French Open: “It’s Tough To Play Each Other” – Reid Reflects on Singles Victory Over Doubles Partner Hewett

Photo: Tennis Foundation

Words by Colette Carr

Gordon Reid lamented a lack of early quality against doubles partner Alfie Hewett in yesterday’s first round at Roland Garros,  but looked forward to meeting Japan’s Shingo Kunieda in today’s semi-final.

The 26-year-old toppled fellow Brit Hewett in the first outing of the tournament 6-4, 6-4 despite a rocky start.

And he nodded to the psychological advantage both took into the tie from knowing each other’s game inside out from the long hours spent together in doubles training.

“We were both a little bit nervous and maybe the quality wasn’t very high at the start. But once I settled into the match, I felt I returned pretty smartly and I started to cause him problems on my serve and that helped me dictate the rest of the point,” said Reid, who sealed his third semi-final appearance in Paris.

“It’s tough to play each other because we know each other’s games so well. We put a lot of time in to understanding each other’s strengths and weaknesses to help improve our doubles. That always makes it difficult, when you then have to play against each other in a singles court. But we are used to it and have done it enough times now,” he added.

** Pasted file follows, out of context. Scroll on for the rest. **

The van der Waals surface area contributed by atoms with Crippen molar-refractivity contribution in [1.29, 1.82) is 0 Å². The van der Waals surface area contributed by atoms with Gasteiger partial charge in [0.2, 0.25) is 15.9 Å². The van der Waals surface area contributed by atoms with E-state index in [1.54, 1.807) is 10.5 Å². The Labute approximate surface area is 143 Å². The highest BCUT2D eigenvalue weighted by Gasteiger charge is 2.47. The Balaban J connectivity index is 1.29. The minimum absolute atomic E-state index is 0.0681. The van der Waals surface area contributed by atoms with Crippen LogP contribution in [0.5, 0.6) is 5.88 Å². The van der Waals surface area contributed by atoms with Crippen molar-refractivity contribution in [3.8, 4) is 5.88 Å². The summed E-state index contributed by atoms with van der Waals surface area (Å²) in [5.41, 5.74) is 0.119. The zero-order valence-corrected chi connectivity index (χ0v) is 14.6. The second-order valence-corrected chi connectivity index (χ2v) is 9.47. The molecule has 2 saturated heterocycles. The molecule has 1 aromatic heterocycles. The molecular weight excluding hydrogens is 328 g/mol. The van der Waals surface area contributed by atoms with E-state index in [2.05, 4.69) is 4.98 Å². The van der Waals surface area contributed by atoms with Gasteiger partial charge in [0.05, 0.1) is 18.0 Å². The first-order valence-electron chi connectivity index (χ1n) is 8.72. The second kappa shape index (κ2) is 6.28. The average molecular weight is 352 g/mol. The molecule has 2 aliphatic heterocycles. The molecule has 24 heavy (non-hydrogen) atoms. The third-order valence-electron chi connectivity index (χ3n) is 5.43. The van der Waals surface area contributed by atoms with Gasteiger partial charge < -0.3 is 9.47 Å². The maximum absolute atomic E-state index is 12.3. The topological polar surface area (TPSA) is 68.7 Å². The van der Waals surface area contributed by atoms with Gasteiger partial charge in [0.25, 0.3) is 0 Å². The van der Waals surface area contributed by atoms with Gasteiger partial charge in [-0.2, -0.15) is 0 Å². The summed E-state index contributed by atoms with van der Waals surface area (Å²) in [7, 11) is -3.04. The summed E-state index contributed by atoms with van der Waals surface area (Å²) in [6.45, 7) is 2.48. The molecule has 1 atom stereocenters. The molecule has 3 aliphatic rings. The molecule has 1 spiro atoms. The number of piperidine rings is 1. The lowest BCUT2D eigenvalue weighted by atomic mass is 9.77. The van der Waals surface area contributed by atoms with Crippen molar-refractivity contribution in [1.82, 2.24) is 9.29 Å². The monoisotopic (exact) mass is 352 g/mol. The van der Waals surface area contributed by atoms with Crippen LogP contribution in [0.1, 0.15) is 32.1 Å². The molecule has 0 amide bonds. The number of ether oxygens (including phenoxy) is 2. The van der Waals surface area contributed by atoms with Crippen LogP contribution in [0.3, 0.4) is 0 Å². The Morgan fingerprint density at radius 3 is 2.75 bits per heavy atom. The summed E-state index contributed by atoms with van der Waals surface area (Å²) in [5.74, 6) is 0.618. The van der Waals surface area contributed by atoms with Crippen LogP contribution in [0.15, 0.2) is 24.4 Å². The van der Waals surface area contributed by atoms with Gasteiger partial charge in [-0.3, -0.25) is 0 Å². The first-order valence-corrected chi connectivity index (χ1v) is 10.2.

Reid today faces the world number three, fresh from beating Kunieda in his own back garden in the Japan Open last month.

But the Scot isn’t taking any of that for granted rather relishing the challenge from a player he dubbed the best ever.

“I love playing against Shingo every time I get an opportunity to get on the court with him because for me, he is the best player that has ever played the sport. Obviously, it’s going to be a really tough match, he is on great form at the moment, he is very confident. It’s going to be very difficult, but I think if I can produce my best tennis, I will have a chance,” said Reid.

Away from singles, Reid and Hewett also face US Open champions Frederic Cattaneo and Stefan Olsson this afternoon as they chase the French title that has so far slipped from their grasp.

“Alfie and I, we haven’t won this tournament together yet. I’ve had some success here in doubles in the past, but it would be great to have that all-British success,” Reid said.